HAIR STYLIST: “Are you Nigerian?”
HAIR STYLIST: “So you are?”
HAIR STYLIST: “Do you know the girl on the screen?”
BACKGROUND: “They look like sisters”
HAIR STYLIST: “Are you sure you don’t know her? Cause she’s from Nigeria too”
HAIR STYLIST: “She’s not like your cousin or anything like that”
BACKGROUND: “They could be cousins or twins…honestly”
BACKGROUND: “They have the same facial features and everything that’s crazy”
HAIR STYLIST: “Who do you know in this movie because you have to know someone, they’re all from Nigeria”
BACKGROUND: “I thought all Nigerians knew each other”
HAIR STYLIST: “That’s what I thought so…
Screen will display: “Researchers focused specifically on was discrimination on skin tone because skin tone is something that Africans experience from outsiders and even people in their own minority group”(Phillibert 1).
Brown, Anna. “Key Findings on Americans’ Views of Race in 2019.” Pew Research Center, Pew Research Center, 9 Apr. 2019, www.pewresearch.org/fact-tank/2019/04/09/key-findings-on-americans-views-of-race-in-2019/.
Our topic we are focusing on displaying is discrimination as a theme throughout the book Americanah. Discrimination is displayed a few times throughout the book but there is one time where she faces discrimination in America. This source talks about the views of race specifically in America. We believe the source is prevalent because throughout the world different countries and nations may have different views on the subject. However since Ifemulu does face discrimination in America it is prevalent that we focus on how race is viewed. The views of race in America definitely have an impact on why she was treated unfairly.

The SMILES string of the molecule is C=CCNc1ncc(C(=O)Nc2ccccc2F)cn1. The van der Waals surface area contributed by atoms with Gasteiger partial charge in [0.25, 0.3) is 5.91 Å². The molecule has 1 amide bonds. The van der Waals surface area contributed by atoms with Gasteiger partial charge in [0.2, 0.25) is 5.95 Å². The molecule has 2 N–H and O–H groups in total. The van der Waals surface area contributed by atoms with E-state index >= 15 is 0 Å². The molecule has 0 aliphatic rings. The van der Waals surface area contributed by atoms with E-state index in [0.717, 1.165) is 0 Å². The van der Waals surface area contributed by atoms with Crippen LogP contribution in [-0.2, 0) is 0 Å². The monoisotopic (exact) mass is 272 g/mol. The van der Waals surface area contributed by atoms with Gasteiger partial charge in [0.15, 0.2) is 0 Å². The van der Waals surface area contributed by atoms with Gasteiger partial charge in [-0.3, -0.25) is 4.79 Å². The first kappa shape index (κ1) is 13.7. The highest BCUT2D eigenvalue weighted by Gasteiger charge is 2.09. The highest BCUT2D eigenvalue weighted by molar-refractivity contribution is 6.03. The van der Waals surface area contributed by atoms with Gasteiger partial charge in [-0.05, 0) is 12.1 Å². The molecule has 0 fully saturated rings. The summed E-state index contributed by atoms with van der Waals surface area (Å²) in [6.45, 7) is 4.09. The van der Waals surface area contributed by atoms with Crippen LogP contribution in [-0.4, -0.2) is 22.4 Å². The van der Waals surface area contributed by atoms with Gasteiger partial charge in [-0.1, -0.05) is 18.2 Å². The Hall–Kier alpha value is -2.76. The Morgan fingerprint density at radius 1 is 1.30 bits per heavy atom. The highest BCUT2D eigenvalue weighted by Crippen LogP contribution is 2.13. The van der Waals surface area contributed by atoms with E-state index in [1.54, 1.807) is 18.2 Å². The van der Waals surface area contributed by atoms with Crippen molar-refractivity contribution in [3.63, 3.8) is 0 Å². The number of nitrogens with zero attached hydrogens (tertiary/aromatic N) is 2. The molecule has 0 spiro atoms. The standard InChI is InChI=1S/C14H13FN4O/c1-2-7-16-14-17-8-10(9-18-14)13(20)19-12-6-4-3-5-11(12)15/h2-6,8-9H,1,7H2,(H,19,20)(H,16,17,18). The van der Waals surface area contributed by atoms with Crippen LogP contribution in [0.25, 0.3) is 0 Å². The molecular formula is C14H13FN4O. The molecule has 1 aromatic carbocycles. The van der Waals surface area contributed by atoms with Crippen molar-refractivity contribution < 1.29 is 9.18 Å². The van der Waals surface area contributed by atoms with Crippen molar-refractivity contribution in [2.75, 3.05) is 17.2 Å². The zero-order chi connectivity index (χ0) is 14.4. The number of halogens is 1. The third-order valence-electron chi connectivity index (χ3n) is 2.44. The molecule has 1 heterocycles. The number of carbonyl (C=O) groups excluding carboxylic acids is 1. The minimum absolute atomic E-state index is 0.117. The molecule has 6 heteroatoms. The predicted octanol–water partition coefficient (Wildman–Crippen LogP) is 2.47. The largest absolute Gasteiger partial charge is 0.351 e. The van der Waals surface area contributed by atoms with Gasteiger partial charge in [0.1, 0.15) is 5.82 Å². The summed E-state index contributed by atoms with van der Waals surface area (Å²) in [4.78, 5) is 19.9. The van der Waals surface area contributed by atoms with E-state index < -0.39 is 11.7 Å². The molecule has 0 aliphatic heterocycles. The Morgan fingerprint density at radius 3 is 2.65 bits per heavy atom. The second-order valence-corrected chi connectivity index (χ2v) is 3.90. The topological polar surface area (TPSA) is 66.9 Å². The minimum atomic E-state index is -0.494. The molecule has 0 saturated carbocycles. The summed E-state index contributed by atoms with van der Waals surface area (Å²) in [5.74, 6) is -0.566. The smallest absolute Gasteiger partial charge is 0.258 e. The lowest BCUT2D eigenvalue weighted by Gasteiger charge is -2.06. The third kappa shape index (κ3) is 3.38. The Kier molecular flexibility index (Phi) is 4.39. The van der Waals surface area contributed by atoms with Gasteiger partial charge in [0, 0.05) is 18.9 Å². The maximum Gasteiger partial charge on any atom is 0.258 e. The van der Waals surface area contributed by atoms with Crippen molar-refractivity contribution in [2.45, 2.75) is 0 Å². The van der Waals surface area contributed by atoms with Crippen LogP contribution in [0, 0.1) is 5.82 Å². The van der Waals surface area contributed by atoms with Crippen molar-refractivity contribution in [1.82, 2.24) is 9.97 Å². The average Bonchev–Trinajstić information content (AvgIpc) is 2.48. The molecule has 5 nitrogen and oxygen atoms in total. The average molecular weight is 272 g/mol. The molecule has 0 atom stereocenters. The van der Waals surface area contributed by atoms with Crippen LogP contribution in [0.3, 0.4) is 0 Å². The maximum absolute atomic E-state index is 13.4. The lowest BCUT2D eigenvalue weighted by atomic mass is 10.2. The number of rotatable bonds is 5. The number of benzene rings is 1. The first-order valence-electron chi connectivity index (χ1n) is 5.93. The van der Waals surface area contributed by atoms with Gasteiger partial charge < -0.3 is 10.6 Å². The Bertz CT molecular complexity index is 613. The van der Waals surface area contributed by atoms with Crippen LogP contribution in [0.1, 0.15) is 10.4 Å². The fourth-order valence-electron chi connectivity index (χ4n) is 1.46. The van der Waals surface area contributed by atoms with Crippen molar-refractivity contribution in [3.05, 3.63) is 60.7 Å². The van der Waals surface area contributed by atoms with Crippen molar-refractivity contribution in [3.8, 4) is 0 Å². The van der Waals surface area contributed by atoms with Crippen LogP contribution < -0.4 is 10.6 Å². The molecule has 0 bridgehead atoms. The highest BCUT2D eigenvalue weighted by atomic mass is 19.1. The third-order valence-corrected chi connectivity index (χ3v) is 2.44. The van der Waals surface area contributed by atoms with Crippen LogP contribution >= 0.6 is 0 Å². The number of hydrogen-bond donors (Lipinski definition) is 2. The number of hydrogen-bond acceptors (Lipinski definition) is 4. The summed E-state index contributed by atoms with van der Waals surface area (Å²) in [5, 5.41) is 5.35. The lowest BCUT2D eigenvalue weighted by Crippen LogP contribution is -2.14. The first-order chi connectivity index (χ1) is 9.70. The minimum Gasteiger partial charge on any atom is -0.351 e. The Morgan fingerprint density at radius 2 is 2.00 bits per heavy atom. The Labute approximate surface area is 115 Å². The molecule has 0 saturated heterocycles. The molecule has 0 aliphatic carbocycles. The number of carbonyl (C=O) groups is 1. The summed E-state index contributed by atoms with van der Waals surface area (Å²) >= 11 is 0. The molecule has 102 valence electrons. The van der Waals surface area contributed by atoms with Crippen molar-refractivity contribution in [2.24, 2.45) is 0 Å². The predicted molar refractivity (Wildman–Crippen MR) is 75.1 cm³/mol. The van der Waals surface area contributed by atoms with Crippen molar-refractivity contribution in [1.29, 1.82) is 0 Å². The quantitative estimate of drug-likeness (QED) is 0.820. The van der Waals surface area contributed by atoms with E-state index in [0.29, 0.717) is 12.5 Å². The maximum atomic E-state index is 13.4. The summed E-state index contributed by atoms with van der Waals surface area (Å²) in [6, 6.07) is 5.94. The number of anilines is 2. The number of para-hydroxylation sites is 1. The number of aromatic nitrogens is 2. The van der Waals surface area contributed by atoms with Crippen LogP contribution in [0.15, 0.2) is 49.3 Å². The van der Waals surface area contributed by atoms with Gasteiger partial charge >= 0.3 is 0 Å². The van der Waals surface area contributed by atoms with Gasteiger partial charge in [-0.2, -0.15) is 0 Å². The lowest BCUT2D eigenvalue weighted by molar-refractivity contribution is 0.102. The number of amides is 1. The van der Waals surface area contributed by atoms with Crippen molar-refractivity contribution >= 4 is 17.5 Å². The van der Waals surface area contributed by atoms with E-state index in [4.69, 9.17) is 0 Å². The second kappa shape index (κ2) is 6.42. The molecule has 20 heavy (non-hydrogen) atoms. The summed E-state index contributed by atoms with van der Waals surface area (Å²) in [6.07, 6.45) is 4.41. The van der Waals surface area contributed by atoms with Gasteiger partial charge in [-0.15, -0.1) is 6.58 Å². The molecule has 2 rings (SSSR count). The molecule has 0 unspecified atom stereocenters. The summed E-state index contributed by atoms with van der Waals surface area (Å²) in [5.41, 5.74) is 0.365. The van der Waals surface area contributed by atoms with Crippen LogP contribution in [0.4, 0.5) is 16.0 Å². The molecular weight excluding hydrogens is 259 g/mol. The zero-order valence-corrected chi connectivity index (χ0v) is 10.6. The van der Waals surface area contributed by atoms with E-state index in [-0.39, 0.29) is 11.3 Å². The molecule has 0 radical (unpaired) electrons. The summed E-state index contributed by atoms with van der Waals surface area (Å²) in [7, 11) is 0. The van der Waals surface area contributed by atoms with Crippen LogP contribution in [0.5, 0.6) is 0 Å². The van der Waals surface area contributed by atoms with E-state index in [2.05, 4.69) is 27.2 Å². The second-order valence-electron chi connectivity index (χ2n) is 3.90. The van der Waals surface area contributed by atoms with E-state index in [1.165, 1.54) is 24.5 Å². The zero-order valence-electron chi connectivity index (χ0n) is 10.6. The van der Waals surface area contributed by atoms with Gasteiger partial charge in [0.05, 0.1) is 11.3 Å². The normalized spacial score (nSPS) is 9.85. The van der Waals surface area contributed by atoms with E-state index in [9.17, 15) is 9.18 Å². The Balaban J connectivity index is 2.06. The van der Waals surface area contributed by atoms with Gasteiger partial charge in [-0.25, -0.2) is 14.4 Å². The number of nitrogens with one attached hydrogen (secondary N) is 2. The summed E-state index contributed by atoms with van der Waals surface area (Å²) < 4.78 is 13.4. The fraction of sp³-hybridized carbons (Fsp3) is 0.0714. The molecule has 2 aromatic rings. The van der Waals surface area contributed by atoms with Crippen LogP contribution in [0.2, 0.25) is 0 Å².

Specifically the article details of all adults who were interviewed for this particular study completed by Pew Research Center, about 58% of them believe that race relations in the United States are currently bad as well as getting worse as time progresses. Their population of the sample included adults who identify as white, black, and Hispanic. If one were to apply this statistic to the nation that means more than half of those who are in the US believe between races things are bad. Because people feel like race relations are getting worse it may make some feel as though it is fair to treat others differently. Some may view bad race relations as a norm and believe it is not their job but to keep perpetrating the statistic. Or you have the other 42% of the sample who may be oblivious to race relations in America. They may also view it as a norm and choose not to act upon it.